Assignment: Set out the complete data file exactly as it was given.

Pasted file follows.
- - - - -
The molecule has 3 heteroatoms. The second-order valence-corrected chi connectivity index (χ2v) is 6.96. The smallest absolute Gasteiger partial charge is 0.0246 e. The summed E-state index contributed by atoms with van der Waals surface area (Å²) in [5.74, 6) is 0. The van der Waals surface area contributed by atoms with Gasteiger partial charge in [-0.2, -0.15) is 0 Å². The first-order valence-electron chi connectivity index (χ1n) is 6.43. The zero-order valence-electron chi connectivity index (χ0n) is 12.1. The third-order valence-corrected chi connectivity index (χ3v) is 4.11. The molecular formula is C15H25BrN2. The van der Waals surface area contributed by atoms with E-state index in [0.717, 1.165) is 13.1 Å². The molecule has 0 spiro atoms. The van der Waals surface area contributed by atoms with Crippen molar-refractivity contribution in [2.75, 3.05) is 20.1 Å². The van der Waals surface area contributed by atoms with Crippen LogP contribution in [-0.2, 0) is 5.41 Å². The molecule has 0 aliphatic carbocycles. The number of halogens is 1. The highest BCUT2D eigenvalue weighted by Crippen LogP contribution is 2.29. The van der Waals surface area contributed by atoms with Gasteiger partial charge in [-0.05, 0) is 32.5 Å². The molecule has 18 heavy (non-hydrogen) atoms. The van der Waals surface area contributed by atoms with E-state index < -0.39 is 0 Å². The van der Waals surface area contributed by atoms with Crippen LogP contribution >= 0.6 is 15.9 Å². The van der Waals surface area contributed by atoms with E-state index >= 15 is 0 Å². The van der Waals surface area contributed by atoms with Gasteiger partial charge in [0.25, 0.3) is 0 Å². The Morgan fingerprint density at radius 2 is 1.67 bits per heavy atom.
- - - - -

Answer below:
The molecule has 3 heteroatoms. The second-order valence-corrected chi connectivity index (χ2v) is 6.96. The smallest absolute Gasteiger partial charge is 0.0246 e. The summed E-state index contributed by atoms with van der Waals surface area (Å²) in [5.74, 6) is 0. The van der Waals surface area contributed by atoms with Gasteiger partial charge in [-0.2, -0.15) is 0 Å². The first-order valence-electron chi connectivity index (χ1n) is 6.43. The zero-order valence-electron chi connectivity index (χ0n) is 12.1. The third-order valence-corrected chi connectivity index (χ3v) is 4.11. The molecular formula is C15H25BrN2. The van der Waals surface area contributed by atoms with E-state index in [0.717, 1.165) is 13.1 Å². The molecule has 0 spiro atoms. The van der Waals surface area contributed by atoms with Crippen molar-refractivity contribution in [2.75, 3.05) is 20.1 Å². The van der Waals surface area contributed by atoms with Crippen LogP contribution in [-0.2, 0) is 5.41 Å². The molecule has 0 aliphatic carbocycles. The number of halogens is 1. The highest BCUT2D eigenvalue weighted by Crippen LogP contribution is 2.29. The van der Waals surface area contributed by atoms with Gasteiger partial charge in [-0.05, 0) is 32.5 Å². The molecule has 18 heavy (non-hydrogen) atoms. The van der Waals surface area contributed by atoms with E-state index < -0.39 is 0 Å². The van der Waals surface area contributed by atoms with Crippen LogP contribution >= 0.6 is 15.9 Å². The van der Waals surface area contributed by atoms with E-state index >= 15 is 0 Å². The van der Waals surface area contributed by atoms with Gasteiger partial charge in [0.25, 0.3) is 0 Å². The Morgan fingerprint density at radius 2 is 1.67 bits per heavy atom.